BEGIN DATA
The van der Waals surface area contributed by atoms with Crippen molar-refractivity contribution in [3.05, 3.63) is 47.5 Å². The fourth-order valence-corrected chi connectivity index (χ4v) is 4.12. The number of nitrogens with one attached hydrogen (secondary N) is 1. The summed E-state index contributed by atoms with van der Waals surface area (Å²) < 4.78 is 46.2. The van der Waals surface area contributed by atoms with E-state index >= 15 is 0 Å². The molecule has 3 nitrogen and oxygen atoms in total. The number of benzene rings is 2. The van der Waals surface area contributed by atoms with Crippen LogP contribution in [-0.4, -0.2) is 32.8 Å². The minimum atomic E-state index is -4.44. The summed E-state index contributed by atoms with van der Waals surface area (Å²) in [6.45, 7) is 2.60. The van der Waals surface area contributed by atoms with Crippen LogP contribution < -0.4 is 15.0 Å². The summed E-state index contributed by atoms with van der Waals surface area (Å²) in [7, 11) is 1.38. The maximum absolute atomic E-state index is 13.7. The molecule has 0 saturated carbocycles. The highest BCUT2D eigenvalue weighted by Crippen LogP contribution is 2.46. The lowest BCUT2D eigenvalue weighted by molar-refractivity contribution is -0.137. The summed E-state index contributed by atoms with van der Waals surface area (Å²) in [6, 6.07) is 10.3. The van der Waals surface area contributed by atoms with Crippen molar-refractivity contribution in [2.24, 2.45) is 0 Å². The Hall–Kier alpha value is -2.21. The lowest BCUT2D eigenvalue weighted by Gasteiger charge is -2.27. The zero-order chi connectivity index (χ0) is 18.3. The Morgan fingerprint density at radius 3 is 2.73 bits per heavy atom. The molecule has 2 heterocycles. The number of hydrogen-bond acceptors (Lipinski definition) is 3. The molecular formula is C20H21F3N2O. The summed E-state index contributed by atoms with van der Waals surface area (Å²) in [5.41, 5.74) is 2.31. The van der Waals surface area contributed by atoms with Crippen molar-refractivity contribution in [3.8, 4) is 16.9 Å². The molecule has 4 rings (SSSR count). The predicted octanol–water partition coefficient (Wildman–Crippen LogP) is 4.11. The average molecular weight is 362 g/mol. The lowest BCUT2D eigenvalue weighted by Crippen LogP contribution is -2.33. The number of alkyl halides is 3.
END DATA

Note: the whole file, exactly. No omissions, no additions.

The van der Waals surface area contributed by atoms with Crippen molar-refractivity contribution in [3.05, 3.63) is 47.5 Å². The fourth-order valence-corrected chi connectivity index (χ4v) is 4.12. The number of nitrogens with one attached hydrogen (secondary N) is 1. The summed E-state index contributed by atoms with van der Waals surface area (Å²) < 4.78 is 46.2. The van der Waals surface area contributed by atoms with E-state index >= 15 is 0 Å². The molecule has 3 nitrogen and oxygen atoms in total. The number of benzene rings is 2. The van der Waals surface area contributed by atoms with Crippen LogP contribution in [-0.4, -0.2) is 32.8 Å². The minimum atomic E-state index is -4.44. The summed E-state index contributed by atoms with van der Waals surface area (Å²) in [6.45, 7) is 2.60. The van der Waals surface area contributed by atoms with Crippen LogP contribution < -0.4 is 15.0 Å². The summed E-state index contributed by atoms with van der Waals surface area (Å²) in [7, 11) is 1.38. The maximum absolute atomic E-state index is 13.7. The molecule has 0 saturated carbocycles. The highest BCUT2D eigenvalue weighted by Crippen LogP contribution is 2.46. The lowest BCUT2D eigenvalue weighted by molar-refractivity contribution is -0.137. The summed E-state index contributed by atoms with van der Waals surface area (Å²) in [6, 6.07) is 10.3. The van der Waals surface area contributed by atoms with Crippen molar-refractivity contribution in [2.24, 2.45) is 0 Å². The Hall–Kier alpha value is -2.21. The lowest BCUT2D eigenvalue weighted by Gasteiger charge is -2.27. The zero-order chi connectivity index (χ0) is 18.3. The Morgan fingerprint density at radius 3 is 2.73 bits per heavy atom. The molecule has 2 heterocycles. The number of hydrogen-bond acceptors (Lipinski definition) is 3. The molecular formula is C20H21F3N2O. The summed E-state index contributed by atoms with van der Waals surface area (Å²) in [5.41, 5.74) is 2.31. The van der Waals surface area contributed by atoms with Crippen molar-refractivity contribution in [3.8, 4) is 16.9 Å². The molecule has 4 rings (SSSR count). The predicted octanol–water partition coefficient (Wildman–Crippen LogP) is 4.11. The average molecular weight is 362 g/mol. The lowest BCUT2D eigenvalue weighted by Crippen LogP contribution is -2.33. The number of alkyl halides is 3.